LINCOLN — The 2019 Nebraska unicameral session had its ups and downs, but it ended recently marked by little action on two of the Legislature’s biggest priorities at the session’s outset.
Rural senators stressed the importance of property tax relief over the course of the session, but their two main proposals — introduced by Sens. Lou Ann Linehan of Elkhorn and Tom Briese of Albion, respectively — failed to resonate with urban senators and Gov. Pete Ricketts.
Both proposals involved using new taxes on items like candy and bottled water to slash property tax needs. Ricketts viewed both proposals as ineffective redistributions of taxes, and both proposals failed to gain two-thirds approval from the Legislature.
As supporters of property tax relief, many such rural senators in response said they would not support an economic development bill, dubbed the ImagiNE Act, which would have created new tax incentives for businesses.
Sens. Curt Friesen of Henderson and Mike Groene of North Platte opposed the bill because they said property tax relief was the wiser use of taxpayer money. They led the charge against the bill, stopping it at 30 votes in favor, just shy of the 33 votes necessary to pass the bill.
Friesen said it is unclear whether the tax incentives are effective in creating job growth. But Groene offered an olive branch to state business groups, hoping to compromise with a bill packaging property tax relief and tax incentives for businesses in the next legislative session.
The ImagiNE Act would have sought to clear up the question of whether tax incentives for businesses actually benefit the economy. The bill also aimed to improve employment in blighted areas and would have rewarded companies that paid their employees above-average wages. In place of the proposed bill remains the 14-year-old Nebraska Advantage Act, which functions similarly but has ended up costing between $120 million and $150 million per year — more than double its originally proposed yearly price tag.
Despite the contention involving property taxes and tax incentives, the Legislature passed a two-year, $9.3 billion state budget relatively easily. The budget most notably includes $1.2 billion to the University of Nebraska system, $2 billion to K-12 education, $51 million extra to the Property Tax Credit Cash Fund (bringing the fund’s total to $272 million), new funds for Medicaid expansion and $54.7 million to cover costs for the construction two new high security correctional facilities.
The budget passed on a 35-12 vote and was signed by Ricketts. But a number of senators were less than satisfied with the budget, such as Sen. Steve Erdman of Bayard, who worried that the new budget would make it more difficult to lower taxes.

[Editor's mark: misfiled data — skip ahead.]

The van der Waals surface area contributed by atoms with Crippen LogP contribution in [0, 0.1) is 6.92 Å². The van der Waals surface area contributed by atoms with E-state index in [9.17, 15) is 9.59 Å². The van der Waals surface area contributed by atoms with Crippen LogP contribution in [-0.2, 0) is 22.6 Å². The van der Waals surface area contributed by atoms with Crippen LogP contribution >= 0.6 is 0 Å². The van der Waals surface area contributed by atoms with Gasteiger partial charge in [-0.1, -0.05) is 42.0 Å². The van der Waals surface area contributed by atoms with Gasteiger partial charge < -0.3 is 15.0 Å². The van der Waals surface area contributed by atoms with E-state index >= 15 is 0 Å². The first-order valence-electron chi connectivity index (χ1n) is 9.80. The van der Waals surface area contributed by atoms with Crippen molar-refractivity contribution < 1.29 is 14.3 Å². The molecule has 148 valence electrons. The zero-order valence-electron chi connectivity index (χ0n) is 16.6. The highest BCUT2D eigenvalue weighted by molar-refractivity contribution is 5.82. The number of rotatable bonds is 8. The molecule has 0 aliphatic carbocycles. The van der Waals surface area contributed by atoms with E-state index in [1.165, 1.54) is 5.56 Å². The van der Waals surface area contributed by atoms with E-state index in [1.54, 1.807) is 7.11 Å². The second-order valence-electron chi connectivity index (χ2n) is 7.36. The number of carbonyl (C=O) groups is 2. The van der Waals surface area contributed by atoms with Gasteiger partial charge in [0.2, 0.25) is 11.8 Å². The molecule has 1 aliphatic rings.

“We can’t lower taxes until we learn how to control spending, and that budget did not do that,” Erdman said.
Though the budget did add funds to the Property Tax Credit Cash Fund, Erdman was not content in that respect either.
“That’s not sufficient enough, we need to figure out a way to cut spending, and then we’ll figure out how to fix our tax system,” Erdman said. “But we can’t continue to grow the budget like we have over the last 15-20 years and expect people to be happy with it.”
Ricketts, however, was pleased with the budget and the $550 million in property tax relief it will allow.
“Our ongoing commitment to controlling spending helped the state do property tax relief this year, and has set the state up to expand relief in years to come,” he said.
Despite mild success with priority measures, the Legislature still managed to pass more than 250 bills in the 2019 session. Below is an overview of the most notable new measures.
— LB209, Sen. Joni Albrecht, Thurston: Under this bill, abortion providers will be required to make patients aware of their ability to reverse an abortion after taking one of the two pills used to end a pregnancy.
— LB630, Sen. Adam Morfeld, Lincoln: This measure outlaws “revenge porn,” or harassing people through threatening to send or share sexually explicit digital images of that person.
— LB519, Sen. Julie Slama, Peru: The first-year senator’s bill regarding prosecution of sex traffickers passed unanimously. It allows law enforcement to tap phones of traffickers and expands the statute of limitations for the crime from three to seven years, while abolishing the statute of limitations for trafficking cases involving minors.
— LB657, Sen. Justin Wayne, Omaha: The hemp industry is growing, and legislators voted to allow Nebraskans to grow and sell the product, which produces cannabidiol, aka CBD, as long as it contains less than 0.3 percent THC, which creates the psychoactive effect in marijuana. Medicinal marijuana will remain illegal, but senators are pushing for the public to be able to make the decision in the 2020 elections.